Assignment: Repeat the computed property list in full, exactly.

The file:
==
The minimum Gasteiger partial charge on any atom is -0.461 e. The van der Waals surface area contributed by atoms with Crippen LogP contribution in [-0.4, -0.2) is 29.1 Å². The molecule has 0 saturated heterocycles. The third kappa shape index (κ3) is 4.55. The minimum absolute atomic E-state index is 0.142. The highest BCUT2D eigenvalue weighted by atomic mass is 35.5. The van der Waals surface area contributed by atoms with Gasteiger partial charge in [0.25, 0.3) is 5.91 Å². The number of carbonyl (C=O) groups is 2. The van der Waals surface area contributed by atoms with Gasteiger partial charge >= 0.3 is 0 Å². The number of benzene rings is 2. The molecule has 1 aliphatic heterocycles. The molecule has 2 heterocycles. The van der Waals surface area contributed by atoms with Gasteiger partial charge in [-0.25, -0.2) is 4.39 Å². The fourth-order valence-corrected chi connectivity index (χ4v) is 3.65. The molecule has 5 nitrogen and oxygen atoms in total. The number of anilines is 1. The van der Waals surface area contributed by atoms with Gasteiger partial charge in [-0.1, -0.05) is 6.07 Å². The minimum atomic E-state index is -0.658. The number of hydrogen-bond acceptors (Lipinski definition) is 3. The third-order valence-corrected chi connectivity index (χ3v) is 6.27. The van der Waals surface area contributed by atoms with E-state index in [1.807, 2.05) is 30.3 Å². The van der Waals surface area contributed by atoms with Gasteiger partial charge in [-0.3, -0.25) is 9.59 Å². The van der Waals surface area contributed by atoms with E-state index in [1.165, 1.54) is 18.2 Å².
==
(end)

The minimum Gasteiger partial charge on any atom is -0.461 e. The van der Waals surface area contributed by atoms with Crippen LogP contribution in [-0.4, -0.2) is 29.1 Å². The molecule has 0 saturated heterocycles. The third kappa shape index (κ3) is 4.55. The minimum absolute atomic E-state index is 0.142. The highest BCUT2D eigenvalue weighted by atomic mass is 35.5. The van der Waals surface area contributed by atoms with Gasteiger partial charge in [0.25, 0.3) is 5.91 Å². The number of carbonyl (C=O) groups is 2. The van der Waals surface area contributed by atoms with Gasteiger partial charge >= 0.3 is 0 Å². The number of benzene rings is 2. The molecule has 1 aliphatic heterocycles. The molecule has 2 heterocycles. The van der Waals surface area contributed by atoms with Gasteiger partial charge in [-0.25, -0.2) is 4.39 Å². The fourth-order valence-corrected chi connectivity index (χ4v) is 3.65. The molecule has 5 nitrogen and oxygen atoms in total. The number of anilines is 1. The van der Waals surface area contributed by atoms with Gasteiger partial charge in [-0.1, -0.05) is 6.07 Å². The minimum atomic E-state index is -0.658. The number of hydrogen-bond acceptors (Lipinski definition) is 3. The third-order valence-corrected chi connectivity index (χ3v) is 6.27. The van der Waals surface area contributed by atoms with E-state index in [1.807, 2.05) is 30.3 Å². The van der Waals surface area contributed by atoms with Gasteiger partial charge in [-0.3, -0.25) is 9.59 Å². The van der Waals surface area contributed by atoms with E-state index in [1.165, 1.54) is 18.2 Å².